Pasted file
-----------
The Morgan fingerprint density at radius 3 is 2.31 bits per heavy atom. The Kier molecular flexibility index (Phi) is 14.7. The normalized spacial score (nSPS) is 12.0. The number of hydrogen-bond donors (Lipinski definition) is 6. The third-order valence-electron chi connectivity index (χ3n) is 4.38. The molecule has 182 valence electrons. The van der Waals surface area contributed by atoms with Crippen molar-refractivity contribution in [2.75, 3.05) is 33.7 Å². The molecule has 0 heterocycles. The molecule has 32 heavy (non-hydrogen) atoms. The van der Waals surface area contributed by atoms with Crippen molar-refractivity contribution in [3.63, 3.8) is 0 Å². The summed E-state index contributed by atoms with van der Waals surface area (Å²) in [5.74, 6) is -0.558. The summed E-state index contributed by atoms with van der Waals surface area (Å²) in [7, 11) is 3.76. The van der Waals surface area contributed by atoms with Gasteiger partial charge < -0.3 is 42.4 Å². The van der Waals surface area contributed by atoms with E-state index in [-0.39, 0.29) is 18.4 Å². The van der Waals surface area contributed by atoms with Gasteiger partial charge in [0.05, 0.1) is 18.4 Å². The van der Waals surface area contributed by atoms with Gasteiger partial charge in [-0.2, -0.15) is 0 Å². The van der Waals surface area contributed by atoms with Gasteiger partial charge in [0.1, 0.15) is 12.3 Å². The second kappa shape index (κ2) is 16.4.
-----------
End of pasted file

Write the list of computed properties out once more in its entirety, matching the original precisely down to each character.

The Morgan fingerprint density at radius 3 is 2.31 bits per heavy atom. The Kier molecular flexibility index (Phi) is 14.7. The normalized spacial score (nSPS) is 12.0. The number of hydrogen-bond donors (Lipinski definition) is 6. The third-order valence-electron chi connectivity index (χ3n) is 4.38. The molecule has 182 valence electrons. The van der Waals surface area contributed by atoms with Crippen molar-refractivity contribution in [2.75, 3.05) is 33.7 Å². The molecule has 0 heterocycles. The molecule has 32 heavy (non-hydrogen) atoms. The van der Waals surface area contributed by atoms with Crippen molar-refractivity contribution in [3.63, 3.8) is 0 Å². The summed E-state index contributed by atoms with van der Waals surface area (Å²) in [5.74, 6) is -0.558. The summed E-state index contributed by atoms with van der Waals surface area (Å²) in [7, 11) is 3.76. The van der Waals surface area contributed by atoms with Gasteiger partial charge < -0.3 is 42.4 Å². The van der Waals surface area contributed by atoms with E-state index in [-0.39, 0.29) is 18.4 Å². The van der Waals surface area contributed by atoms with Gasteiger partial charge in [0.05, 0.1) is 18.4 Å². The van der Waals surface area contributed by atoms with Gasteiger partial charge in [-0.2, -0.15) is 0 Å². The van der Waals surface area contributed by atoms with Gasteiger partial charge in [0.1, 0.15) is 12.3 Å². The second kappa shape index (κ2) is 16.4.